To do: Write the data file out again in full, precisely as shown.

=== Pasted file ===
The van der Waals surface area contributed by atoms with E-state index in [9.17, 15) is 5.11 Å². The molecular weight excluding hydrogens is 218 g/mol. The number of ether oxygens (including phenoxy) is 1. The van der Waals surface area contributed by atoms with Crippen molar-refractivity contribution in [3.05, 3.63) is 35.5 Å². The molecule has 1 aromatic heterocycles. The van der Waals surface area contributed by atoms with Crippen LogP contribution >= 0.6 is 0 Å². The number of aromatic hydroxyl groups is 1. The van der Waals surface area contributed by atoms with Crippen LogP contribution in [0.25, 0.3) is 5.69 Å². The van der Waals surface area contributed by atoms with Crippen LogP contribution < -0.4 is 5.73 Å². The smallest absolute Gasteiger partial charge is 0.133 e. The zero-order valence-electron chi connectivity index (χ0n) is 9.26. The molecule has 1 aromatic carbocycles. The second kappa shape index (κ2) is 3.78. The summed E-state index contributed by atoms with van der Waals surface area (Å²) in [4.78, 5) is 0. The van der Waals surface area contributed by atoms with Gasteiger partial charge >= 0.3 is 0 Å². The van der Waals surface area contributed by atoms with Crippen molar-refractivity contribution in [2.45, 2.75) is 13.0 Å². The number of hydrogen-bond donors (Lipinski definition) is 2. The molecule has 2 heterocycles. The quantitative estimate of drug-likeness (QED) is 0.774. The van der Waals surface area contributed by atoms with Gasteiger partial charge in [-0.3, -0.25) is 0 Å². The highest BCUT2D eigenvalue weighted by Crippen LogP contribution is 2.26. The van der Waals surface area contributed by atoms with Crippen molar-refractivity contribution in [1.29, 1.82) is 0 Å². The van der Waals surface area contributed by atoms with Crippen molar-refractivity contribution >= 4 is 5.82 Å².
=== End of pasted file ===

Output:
The van der Waals surface area contributed by atoms with E-state index in [9.17, 15) is 5.11 Å². The molecular weight excluding hydrogens is 218 g/mol. The number of ether oxygens (including phenoxy) is 1. The van der Waals surface area contributed by atoms with Crippen molar-refractivity contribution in [3.05, 3.63) is 35.5 Å². The molecule has 1 aromatic heterocycles. The van der Waals surface area contributed by atoms with Crippen LogP contribution >= 0.6 is 0 Å². The number of aromatic hydroxyl groups is 1. The van der Waals surface area contributed by atoms with Crippen LogP contribution in [0.25, 0.3) is 5.69 Å². The van der Waals surface area contributed by atoms with Crippen LogP contribution < -0.4 is 5.73 Å². The smallest absolute Gasteiger partial charge is 0.133 e. The zero-order valence-electron chi connectivity index (χ0n) is 9.26. The molecule has 1 aromatic carbocycles. The second kappa shape index (κ2) is 3.78. The summed E-state index contributed by atoms with van der Waals surface area (Å²) in [4.78, 5) is 0. The van der Waals surface area contributed by atoms with Gasteiger partial charge >= 0.3 is 0 Å². The van der Waals surface area contributed by atoms with Crippen molar-refractivity contribution in [2.45, 2.75) is 13.0 Å². The number of hydrogen-bond donors (Lipinski definition) is 2. The molecule has 2 heterocycles. The quantitative estimate of drug-likeness (QED) is 0.774. The van der Waals surface area contributed by atoms with Gasteiger partial charge in [-0.3, -0.25) is 0 Å². The highest BCUT2D eigenvalue weighted by Crippen LogP contribution is 2.26. The van der Waals surface area contributed by atoms with Crippen molar-refractivity contribution in [1.29, 1.82) is 0 Å². The van der Waals surface area contributed by atoms with Crippen molar-refractivity contribution >= 4 is 5.82 Å².